Melinda Storey, June 15, 2010 part2


NOAA Teacher at Sea
Melinda Storey
Onboard NOAA Ship Pisces
June 14 – July 2, 2010

Mission: SEAMAP Reef Fish Survey
Geographical Area of Cruise: Gulf of Mexico
Date: June 15, 2010

Weather Data from the Bridge

Date: 6/15/2010
Time: 1000 hours
Position: Latitude: 27.38.1 N Longitude: 088.18.9 W
Present Weather: cloudy
Visibility: 10 nautical miles
Wind Direction: SSW
Water Temperature: 30.4 degrees Celsius
Air Temperature: 29.5 degrees Celsius
Ship’s Speed: 12.2 knots

Science and Technology Log

Today at around 1000 hours (10:00 am) our CO sighted a dead Sperm Whale from the bridge. Our scientists say it is extremely rare to see a floating sperm whale. In fact, a whale expert who communicated with one of our scientists said he has only seen one in 25 years of studying them! The Gulf of Mexico is a habitat of Sperm Whales. Females stay here year round and birth their young in these waters while male Sperm Whales travel to many different locations, some as far as the Antarctic Ocean. Sperm Whales are the deepest diving whales. Although they live at the surface, they dive to hunt Giant Squid that are bottom dwellers. They have been known to dive as deeply as 10,500 feet (3,200 meters) but average dives are about 4000 feet (1,200 meters) deep. The Sperm Whale can hold its breath for about an hour!

Sperm Whale

Dead Sperm Whale

Sperm Whale

Dead Sperm Whale

Here you see a close up of the teeth of the whale and some of the small fish swimming around it.

As you can see, the whale was covered in some black substance. Our scientists are not experts on marine mammals; however they spoke with Dr. Keith Mullin, the Southeastern Fisheries Science Center Marine Mammals Program manager, who stated that this is typical for the skins of dead whales to blister, char, and fall off. Upon seeing photos of the whale, the experts stated that it appeared to have died of natural causes; however we were asked to take samples from the whale to eliminate the possibility of oil as the cause of death. The ship positioned itself next to the dead whale and scientists swabbed the carcass in order to test for oil toxins and took tissue samples for DNA. NOAA catalogues mammal DNA to record species information and migration of different animals.

Dead Sperm Whale

Blistered Skin of Dead Sperm Whale

As we watched the whale float next to the ship, a 12 foot Tiger shark approached. It was obvious that sharks had been feasting on the whale because we could see definite bite marks along the side.

Tiger Shark

Tiger Shark

The Tiger Shark (Galeocerdo cuvier) is a fierce predator that has tiger-like markings and can grow to be over 14 feet (4.2 meters) long. It eats just about anything: fish, turtles, crabs, clams, mammals, seabirds, reptiles, other sharks, and just about anything else they can catch. It apparently likes to eat dead whales too! The Tiger Shark is one lean, mean eating machine. Each of its teeth is shaped like those found on a circular saw with a flat and curved hook at the end. A power saw might not even equal this shark’s power since it can cut through turtle shells with a single bite.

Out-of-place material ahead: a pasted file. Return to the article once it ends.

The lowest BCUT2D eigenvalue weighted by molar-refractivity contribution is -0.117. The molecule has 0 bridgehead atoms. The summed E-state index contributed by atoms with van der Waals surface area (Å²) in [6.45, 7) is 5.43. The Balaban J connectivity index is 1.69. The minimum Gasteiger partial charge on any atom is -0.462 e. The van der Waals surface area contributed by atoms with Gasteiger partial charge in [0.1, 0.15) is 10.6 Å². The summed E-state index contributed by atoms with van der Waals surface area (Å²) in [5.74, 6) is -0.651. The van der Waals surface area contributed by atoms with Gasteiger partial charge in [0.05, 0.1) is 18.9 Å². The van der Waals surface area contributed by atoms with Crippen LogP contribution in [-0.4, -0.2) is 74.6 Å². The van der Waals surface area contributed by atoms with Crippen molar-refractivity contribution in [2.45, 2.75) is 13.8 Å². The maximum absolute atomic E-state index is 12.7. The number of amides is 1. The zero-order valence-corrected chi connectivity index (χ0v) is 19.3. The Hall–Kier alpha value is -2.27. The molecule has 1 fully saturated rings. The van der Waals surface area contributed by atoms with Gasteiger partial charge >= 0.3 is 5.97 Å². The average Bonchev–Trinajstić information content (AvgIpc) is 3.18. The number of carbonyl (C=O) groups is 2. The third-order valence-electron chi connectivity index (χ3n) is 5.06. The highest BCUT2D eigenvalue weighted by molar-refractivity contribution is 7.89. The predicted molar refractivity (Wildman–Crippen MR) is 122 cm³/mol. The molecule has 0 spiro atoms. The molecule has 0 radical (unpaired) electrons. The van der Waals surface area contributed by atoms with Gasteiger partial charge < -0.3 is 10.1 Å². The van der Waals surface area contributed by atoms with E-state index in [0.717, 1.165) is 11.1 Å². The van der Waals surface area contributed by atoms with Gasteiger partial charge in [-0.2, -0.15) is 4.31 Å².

The shark circled the whale carcass and suddenly attacked, twisting back and forth in typical shark style. A bit later, the shark came along side the whale, bobbed up and down and took several chomping bites. Everyone was amazed at what we were witnessing!

Tiger Shark circling the whale carcass

Tiger Shark circling the whale carcass

 

Tiger Shark biting the whale carcass

Tiger Shark biting the whale carcass

 

Personal Log

As I watched the stunning display before me, I felt like I was a National Geographic videographer! I’ve had some interesting experiences in my lifetime, but this has got to be up at the top of the list! The thrashing and bloody water was unbelievable and watching the bobbing motion of the shark eating the side of the whale was like nothing I’ve ever seen – even on TV! And the SMELL! UGH! Ensign Schill fitted us with respirators so we could go out on deck and not gag.

I’ve also seen thousands of flying fish that actually do fly! They are tiny silver fish whose bodies are streamlined in a torpedo shape that helps them gather enough underwater speed to break the surface and take to the air. Flying fish are thought to have evolved this ability to escape predators.

Silverfish

Silverfish

Silverfish

Silverfish

“Something to Think About”

If this whale did die because of the oil, will we see more dead fish and mammals? How is the oil affecting birds, fish, and mammals along the coast? What will the long term affect be for the Coast?

“Did You Know?”

The tiger shark is one lean, mean, eating machine. Each of its teeth is shaped like those found on a circular saw, with a flat and curved hook at the end. A power saw might not even equal this shark’s power, since it can cut through turtle shells with a single bite.

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